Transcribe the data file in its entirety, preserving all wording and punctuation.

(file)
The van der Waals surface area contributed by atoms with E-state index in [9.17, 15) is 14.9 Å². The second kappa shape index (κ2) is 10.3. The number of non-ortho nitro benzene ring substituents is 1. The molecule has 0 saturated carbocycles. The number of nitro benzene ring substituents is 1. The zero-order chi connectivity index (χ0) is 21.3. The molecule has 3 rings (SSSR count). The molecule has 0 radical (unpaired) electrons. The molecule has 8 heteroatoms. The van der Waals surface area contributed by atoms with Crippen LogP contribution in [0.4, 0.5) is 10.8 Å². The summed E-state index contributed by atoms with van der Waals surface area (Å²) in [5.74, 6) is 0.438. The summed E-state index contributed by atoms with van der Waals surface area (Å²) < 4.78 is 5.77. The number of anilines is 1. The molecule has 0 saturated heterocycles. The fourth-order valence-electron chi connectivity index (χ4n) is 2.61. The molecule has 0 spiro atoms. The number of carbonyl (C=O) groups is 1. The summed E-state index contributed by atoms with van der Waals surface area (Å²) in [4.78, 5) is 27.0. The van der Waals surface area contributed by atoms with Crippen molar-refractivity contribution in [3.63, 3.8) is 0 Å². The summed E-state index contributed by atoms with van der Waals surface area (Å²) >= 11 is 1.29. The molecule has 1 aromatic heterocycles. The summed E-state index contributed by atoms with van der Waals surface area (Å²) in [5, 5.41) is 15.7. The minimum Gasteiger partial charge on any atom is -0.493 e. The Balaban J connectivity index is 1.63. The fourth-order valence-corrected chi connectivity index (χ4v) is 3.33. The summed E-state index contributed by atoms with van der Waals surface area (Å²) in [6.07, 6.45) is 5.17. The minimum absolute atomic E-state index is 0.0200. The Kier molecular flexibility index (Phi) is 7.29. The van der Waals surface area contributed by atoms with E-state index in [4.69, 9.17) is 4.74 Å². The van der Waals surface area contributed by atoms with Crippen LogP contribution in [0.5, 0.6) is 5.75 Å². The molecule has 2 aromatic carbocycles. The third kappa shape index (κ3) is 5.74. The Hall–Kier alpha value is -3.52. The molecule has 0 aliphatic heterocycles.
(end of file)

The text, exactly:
The van der Waals surface area contributed by atoms with E-state index in [9.17, 15) is 14.9 Å². The second kappa shape index (κ2) is 10.3. The number of non-ortho nitro benzene ring substituents is 1. The molecule has 0 saturated carbocycles. The number of nitro benzene ring substituents is 1. The zero-order chi connectivity index (χ0) is 21.3. The molecule has 3 rings (SSSR count). The molecule has 0 radical (unpaired) electrons. The molecule has 8 heteroatoms. The van der Waals surface area contributed by atoms with Crippen LogP contribution in [0.4, 0.5) is 10.8 Å². The summed E-state index contributed by atoms with van der Waals surface area (Å²) in [5.74, 6) is 0.438. The summed E-state index contributed by atoms with van der Waals surface area (Å²) < 4.78 is 5.77. The number of anilines is 1. The molecule has 0 saturated heterocycles. The fourth-order valence-electron chi connectivity index (χ4n) is 2.61. The molecule has 0 spiro atoms. The number of carbonyl (C=O) groups is 1. The summed E-state index contributed by atoms with van der Waals surface area (Å²) in [4.78, 5) is 27.0. The van der Waals surface area contributed by atoms with Crippen molar-refractivity contribution in [3.63, 3.8) is 0 Å². The summed E-state index contributed by atoms with van der Waals surface area (Å²) >= 11 is 1.29. The molecule has 1 aromatic heterocycles. The summed E-state index contributed by atoms with van der Waals surface area (Å²) in [5, 5.41) is 15.7. The minimum Gasteiger partial charge on any atom is -0.493 e. The Balaban J connectivity index is 1.63. The fourth-order valence-corrected chi connectivity index (χ4v) is 3.33. The summed E-state index contributed by atoms with van der Waals surface area (Å²) in [6.07, 6.45) is 5.17. The minimum absolute atomic E-state index is 0.0200. The Kier molecular flexibility index (Phi) is 7.29. The van der Waals surface area contributed by atoms with E-state index in [4.69, 9.17) is 4.74 Å². The van der Waals surface area contributed by atoms with Crippen LogP contribution in [0.5, 0.6) is 5.75 Å². The molecule has 2 aromatic carbocycles. The third kappa shape index (κ3) is 5.74. The Hall–Kier alpha value is -3.52. The molecule has 0 aliphatic heterocycles.